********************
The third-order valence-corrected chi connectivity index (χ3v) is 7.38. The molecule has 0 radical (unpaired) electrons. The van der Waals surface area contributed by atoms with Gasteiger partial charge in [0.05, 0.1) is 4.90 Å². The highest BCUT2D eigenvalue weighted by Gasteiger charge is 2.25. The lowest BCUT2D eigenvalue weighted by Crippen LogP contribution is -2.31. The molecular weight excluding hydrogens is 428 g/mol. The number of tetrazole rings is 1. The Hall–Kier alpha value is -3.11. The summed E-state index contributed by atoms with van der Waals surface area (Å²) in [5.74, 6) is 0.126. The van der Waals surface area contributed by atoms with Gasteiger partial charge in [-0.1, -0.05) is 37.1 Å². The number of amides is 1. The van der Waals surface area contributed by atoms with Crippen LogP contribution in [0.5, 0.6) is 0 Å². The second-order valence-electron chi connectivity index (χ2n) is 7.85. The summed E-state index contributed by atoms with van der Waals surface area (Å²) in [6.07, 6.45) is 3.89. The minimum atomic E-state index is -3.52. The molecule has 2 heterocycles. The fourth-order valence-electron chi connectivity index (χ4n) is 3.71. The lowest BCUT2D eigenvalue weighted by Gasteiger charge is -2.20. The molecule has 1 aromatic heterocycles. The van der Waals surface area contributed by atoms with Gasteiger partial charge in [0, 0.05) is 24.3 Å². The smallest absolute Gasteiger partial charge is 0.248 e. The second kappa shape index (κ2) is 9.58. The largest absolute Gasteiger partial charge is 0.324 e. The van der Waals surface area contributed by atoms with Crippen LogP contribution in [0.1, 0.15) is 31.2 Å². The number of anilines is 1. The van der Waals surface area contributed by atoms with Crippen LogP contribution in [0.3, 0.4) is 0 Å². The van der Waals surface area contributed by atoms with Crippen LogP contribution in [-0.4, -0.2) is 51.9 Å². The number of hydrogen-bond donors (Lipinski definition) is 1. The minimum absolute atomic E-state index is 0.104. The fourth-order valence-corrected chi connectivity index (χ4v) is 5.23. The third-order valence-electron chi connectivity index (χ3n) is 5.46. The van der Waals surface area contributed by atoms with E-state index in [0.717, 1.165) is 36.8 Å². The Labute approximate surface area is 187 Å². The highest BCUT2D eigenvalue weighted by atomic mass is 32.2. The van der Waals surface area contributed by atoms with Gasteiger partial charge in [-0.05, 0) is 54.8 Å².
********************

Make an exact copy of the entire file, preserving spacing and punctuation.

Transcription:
The third-order valence-corrected chi connectivity index (χ3v) is 7.38. The molecule has 0 radical (unpaired) electrons. The van der Waals surface area contributed by atoms with Gasteiger partial charge in [0.05, 0.1) is 4.90 Å². The highest BCUT2D eigenvalue weighted by Gasteiger charge is 2.25. The lowest BCUT2D eigenvalue weighted by Crippen LogP contribution is -2.31. The molecular weight excluding hydrogens is 428 g/mol. The number of tetrazole rings is 1. The Hall–Kier alpha value is -3.11. The summed E-state index contributed by atoms with van der Waals surface area (Å²) in [5.74, 6) is 0.126. The van der Waals surface area contributed by atoms with Gasteiger partial charge in [-0.1, -0.05) is 37.1 Å². The number of amides is 1. The van der Waals surface area contributed by atoms with Crippen LogP contribution in [0.5, 0.6) is 0 Å². The second-order valence-electron chi connectivity index (χ2n) is 7.85. The summed E-state index contributed by atoms with van der Waals surface area (Å²) in [6.07, 6.45) is 3.89. The minimum atomic E-state index is -3.52. The molecule has 2 heterocycles. The fourth-order valence-electron chi connectivity index (χ4n) is 3.71. The lowest BCUT2D eigenvalue weighted by Gasteiger charge is -2.20. The molecule has 1 aromatic heterocycles. The van der Waals surface area contributed by atoms with Gasteiger partial charge in [0, 0.05) is 24.3 Å². The smallest absolute Gasteiger partial charge is 0.248 e. The second kappa shape index (κ2) is 9.58. The largest absolute Gasteiger partial charge is 0.324 e. The van der Waals surface area contributed by atoms with Crippen LogP contribution in [0.1, 0.15) is 31.2 Å². The number of anilines is 1. The van der Waals surface area contributed by atoms with Crippen LogP contribution in [0.3, 0.4) is 0 Å². The van der Waals surface area contributed by atoms with Crippen LogP contribution in [-0.4, -0.2) is 51.9 Å². The number of hydrogen-bond donors (Lipinski definition) is 1. The minimum absolute atomic E-state index is 0.104. The fourth-order valence-corrected chi connectivity index (χ4v) is 5.23. The third-order valence-electron chi connectivity index (χ3n) is 5.46. The van der Waals surface area contributed by atoms with E-state index in [0.717, 1.165) is 36.8 Å². The Labute approximate surface area is 187 Å². The highest BCUT2D eigenvalue weighted by atomic mass is 32.2. The van der Waals surface area contributed by atoms with Gasteiger partial charge in [-0.05, 0) is 54.8 Å².